• 7.
    Saseendran, Sibin
    et al.
    Swerea SICOMP, Piteå .
    Wysocki, Maciej
    Swerea SICOMP, Mölndal .
    Varna, Janis
    Luleå University of Technology, Department of Engineering Sciences and Mathematics, Material Science.
    Evolution of viscoelastic behaviour of a curing LY5052 epoxy resin in the rubbery state2017In: Advanced Composite Materials, ISSN 0924-3046, E-ISSN 1568-5519, Vol. 26, no 6, p. 553-567Article in journal (Refereed)
    Abstract [en]

    In this work, we investigate the relationship between the rubbery modulus and the degree of cure for partially to fully cured LY5052 epoxy resin. In particular, this paper experimentally tests an existing model formulated for shear modulus by redefining for in the tensile storage modulus. Experiments to characterize viscoelastic behaviour were performed in a dynamic mechanical and thermal analysis (DMTA) instrument in the frequency domain. Master curves are then created from DMTA using general time–temperature–cure superposition. The master curves are then normalized using the model so that the master curve does not depend on the properties in the rubbery region. This results in a unique master curve that describes the viscoelastic behaviour of the LY5052 epoxy resin for the given conditions. Once the relationship between the rubbery modulus and the degree of cure has been established, the amount of experimental characterization can be reduced. This could lead to the development of simplified experimental methodologies and simplified models to characterize the viscoelasticity of low molecular weight resins like the LY5052 epoxy resin system.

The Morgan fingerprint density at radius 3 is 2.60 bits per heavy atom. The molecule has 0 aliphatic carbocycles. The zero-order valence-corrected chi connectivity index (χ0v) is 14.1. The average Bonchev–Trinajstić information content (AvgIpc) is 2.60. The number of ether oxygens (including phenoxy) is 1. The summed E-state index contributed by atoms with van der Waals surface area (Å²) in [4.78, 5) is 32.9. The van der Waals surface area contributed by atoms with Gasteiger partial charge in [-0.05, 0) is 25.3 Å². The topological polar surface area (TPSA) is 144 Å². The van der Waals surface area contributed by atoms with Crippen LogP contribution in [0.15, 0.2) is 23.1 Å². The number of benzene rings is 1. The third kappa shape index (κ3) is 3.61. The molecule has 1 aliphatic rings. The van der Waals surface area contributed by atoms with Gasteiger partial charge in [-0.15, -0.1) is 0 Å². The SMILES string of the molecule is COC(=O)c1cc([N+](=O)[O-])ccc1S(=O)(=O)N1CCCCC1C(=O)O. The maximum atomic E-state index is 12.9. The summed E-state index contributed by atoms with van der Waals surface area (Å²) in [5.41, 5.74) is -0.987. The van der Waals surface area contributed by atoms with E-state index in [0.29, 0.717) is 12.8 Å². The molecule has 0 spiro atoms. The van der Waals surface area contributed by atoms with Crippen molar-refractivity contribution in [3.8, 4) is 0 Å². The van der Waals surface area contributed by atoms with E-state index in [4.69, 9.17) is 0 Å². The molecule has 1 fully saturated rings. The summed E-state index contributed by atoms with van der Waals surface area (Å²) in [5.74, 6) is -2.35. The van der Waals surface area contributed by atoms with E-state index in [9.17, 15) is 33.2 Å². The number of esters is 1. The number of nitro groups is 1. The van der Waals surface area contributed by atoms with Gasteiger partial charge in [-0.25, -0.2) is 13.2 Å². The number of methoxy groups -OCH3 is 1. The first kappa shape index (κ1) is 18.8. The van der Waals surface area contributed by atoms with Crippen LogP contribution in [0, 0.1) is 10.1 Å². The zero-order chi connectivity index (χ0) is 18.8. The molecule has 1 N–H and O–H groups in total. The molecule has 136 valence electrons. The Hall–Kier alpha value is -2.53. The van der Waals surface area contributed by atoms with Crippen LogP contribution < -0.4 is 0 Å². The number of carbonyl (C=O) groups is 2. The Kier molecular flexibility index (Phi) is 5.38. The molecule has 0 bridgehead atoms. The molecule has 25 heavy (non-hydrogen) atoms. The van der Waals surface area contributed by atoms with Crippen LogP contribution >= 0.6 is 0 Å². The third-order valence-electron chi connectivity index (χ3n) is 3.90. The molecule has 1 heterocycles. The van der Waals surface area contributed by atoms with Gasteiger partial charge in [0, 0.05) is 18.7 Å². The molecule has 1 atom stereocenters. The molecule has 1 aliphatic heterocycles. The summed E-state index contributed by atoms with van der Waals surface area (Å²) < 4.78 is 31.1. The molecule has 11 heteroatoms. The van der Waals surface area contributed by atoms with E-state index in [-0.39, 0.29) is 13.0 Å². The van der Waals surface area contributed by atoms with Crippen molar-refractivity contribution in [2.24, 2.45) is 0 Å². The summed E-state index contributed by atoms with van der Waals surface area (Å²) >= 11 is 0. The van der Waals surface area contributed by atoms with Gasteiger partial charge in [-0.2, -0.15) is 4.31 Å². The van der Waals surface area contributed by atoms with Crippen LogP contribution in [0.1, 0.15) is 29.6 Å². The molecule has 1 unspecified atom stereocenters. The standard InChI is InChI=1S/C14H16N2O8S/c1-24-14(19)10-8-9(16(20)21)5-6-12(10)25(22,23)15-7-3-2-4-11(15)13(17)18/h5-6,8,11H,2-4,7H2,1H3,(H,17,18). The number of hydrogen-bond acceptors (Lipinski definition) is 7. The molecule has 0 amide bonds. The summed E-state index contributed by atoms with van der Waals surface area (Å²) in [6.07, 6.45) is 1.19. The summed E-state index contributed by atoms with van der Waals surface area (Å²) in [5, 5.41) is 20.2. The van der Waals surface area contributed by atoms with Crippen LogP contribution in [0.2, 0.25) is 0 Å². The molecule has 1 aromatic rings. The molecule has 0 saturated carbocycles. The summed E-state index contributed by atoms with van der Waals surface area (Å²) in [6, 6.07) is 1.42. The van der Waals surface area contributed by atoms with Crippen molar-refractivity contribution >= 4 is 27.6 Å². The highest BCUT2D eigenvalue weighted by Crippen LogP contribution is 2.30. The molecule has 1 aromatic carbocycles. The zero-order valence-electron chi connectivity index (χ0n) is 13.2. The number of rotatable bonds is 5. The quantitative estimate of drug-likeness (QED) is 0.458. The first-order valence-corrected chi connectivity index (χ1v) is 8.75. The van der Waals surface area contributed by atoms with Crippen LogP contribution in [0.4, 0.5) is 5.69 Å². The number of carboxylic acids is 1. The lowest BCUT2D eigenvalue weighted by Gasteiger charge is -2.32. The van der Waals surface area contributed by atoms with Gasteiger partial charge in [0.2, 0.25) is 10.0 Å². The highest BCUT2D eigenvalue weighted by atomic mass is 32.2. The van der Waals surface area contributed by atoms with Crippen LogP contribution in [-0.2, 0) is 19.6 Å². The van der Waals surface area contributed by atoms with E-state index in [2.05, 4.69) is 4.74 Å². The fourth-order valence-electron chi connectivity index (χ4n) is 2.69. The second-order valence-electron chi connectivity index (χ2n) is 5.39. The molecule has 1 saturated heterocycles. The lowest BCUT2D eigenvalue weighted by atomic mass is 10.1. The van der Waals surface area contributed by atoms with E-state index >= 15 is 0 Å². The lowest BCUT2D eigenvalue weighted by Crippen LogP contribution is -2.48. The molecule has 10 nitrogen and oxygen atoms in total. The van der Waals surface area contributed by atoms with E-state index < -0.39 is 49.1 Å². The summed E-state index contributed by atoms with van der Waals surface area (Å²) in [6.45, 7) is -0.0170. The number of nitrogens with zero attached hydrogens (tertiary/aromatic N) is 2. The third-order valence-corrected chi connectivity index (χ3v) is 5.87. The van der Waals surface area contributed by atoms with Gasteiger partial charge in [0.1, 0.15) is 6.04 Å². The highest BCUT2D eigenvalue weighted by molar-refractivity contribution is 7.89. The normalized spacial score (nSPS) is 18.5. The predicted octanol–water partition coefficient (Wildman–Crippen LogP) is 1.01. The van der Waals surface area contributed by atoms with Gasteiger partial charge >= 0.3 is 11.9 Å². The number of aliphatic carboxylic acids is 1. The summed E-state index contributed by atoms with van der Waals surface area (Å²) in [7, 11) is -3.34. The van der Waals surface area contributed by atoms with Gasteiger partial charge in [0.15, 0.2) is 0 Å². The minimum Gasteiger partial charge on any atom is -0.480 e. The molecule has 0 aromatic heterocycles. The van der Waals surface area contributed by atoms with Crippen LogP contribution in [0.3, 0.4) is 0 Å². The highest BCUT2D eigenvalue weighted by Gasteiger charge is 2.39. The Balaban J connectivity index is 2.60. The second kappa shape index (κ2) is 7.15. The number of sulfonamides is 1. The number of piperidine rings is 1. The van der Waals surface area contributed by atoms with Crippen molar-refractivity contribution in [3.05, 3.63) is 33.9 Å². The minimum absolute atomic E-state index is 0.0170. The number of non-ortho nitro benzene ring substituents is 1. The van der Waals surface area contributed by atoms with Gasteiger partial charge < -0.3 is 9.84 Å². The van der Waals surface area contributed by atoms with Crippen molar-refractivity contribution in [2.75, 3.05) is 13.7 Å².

• 8.
    Saseendran, Sibin
    et al.
    Luleå University of Technology, Department of Engineering Sciences and Mathematics, Material Science. Swerea SICOMP.
    Wysocki, Maciej
    Swerea SICOMP.
    Varna, Janis
    Luleå University of Technology, Department of Engineering Sciences and Mathematics, Material Science.
    Viscoelastic Behavior of LY5052 Epoxy Resin in Rubberystate During Curling2016In: ECCM17: Proceeding of the 17th European Conference on Composite Materials, European Conference on Composite Materials , 2016, Vol. 2, p. 190-197Conference paper (Refereed)
    Abstract [en]

    The aim of the presented work is to investigate the relationship between the rubbery modulus and thedegree of cure for partially to fully cured LY5052 epoxy resin. In particular, this work experimentallytests an existing model defined in shear modulus by redefining into the elastic tensile modulus.Experiments were performed in a Dynamic Mechanical and Thermal Analysis (DMTA) machine inthe frequency domain. After the model is tested, super-master curves generated using timetemperature-cure superposition are normalized using the model so that the rubbery modulus madeindependent on the state of cure, which further simplifies the super-master curves. This results in aunique master curve that describes the viscoelastic behavior of the LY5052 epoxy resin for the givenconditions. This consequently could help formulate simplified models to predict viscoelastic behaviourand also develop better experimental methodologies to characterize them